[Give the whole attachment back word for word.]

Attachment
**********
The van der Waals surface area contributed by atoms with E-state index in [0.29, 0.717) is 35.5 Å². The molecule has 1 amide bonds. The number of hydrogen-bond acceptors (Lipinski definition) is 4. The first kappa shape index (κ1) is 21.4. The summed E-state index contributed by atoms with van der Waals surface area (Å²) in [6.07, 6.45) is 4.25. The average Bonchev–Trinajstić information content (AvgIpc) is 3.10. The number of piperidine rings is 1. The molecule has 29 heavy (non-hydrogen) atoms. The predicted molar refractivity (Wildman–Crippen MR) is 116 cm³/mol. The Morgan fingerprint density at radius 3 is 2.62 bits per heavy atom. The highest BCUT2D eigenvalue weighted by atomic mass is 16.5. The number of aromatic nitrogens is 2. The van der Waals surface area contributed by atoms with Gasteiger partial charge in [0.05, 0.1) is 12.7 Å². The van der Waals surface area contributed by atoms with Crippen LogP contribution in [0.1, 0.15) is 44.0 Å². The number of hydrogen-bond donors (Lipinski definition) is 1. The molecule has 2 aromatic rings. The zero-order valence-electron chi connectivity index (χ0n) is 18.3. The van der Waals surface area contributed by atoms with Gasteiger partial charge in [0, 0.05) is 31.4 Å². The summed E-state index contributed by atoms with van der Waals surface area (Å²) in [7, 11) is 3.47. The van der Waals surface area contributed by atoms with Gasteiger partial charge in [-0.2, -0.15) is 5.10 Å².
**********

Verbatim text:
The van der Waals surface area contributed by atoms with E-state index in [0.29, 0.717) is 35.5 Å². The molecule has 1 amide bonds. The number of hydrogen-bond acceptors (Lipinski definition) is 4. The first kappa shape index (κ1) is 21.4. The summed E-state index contributed by atoms with van der Waals surface area (Å²) in [6.07, 6.45) is 4.25. The average Bonchev–Trinajstić information content (AvgIpc) is 3.10. The number of piperidine rings is 1. The molecule has 29 heavy (non-hydrogen) atoms. The predicted molar refractivity (Wildman–Crippen MR) is 116 cm³/mol. The Morgan fingerprint density at radius 3 is 2.62 bits per heavy atom. The highest BCUT2D eigenvalue weighted by atomic mass is 16.5. The number of aromatic nitrogens is 2. The van der Waals surface area contributed by atoms with Gasteiger partial charge in [0.05, 0.1) is 12.7 Å². The van der Waals surface area contributed by atoms with Crippen LogP contribution in [0.1, 0.15) is 44.0 Å². The number of hydrogen-bond donors (Lipinski definition) is 1. The molecule has 2 aromatic rings. The zero-order valence-electron chi connectivity index (χ0n) is 18.3. The van der Waals surface area contributed by atoms with Gasteiger partial charge in [0, 0.05) is 31.4 Å². The summed E-state index contributed by atoms with van der Waals surface area (Å²) in [7, 11) is 3.47. The van der Waals surface area contributed by atoms with Gasteiger partial charge in [-0.2, -0.15) is 5.10 Å².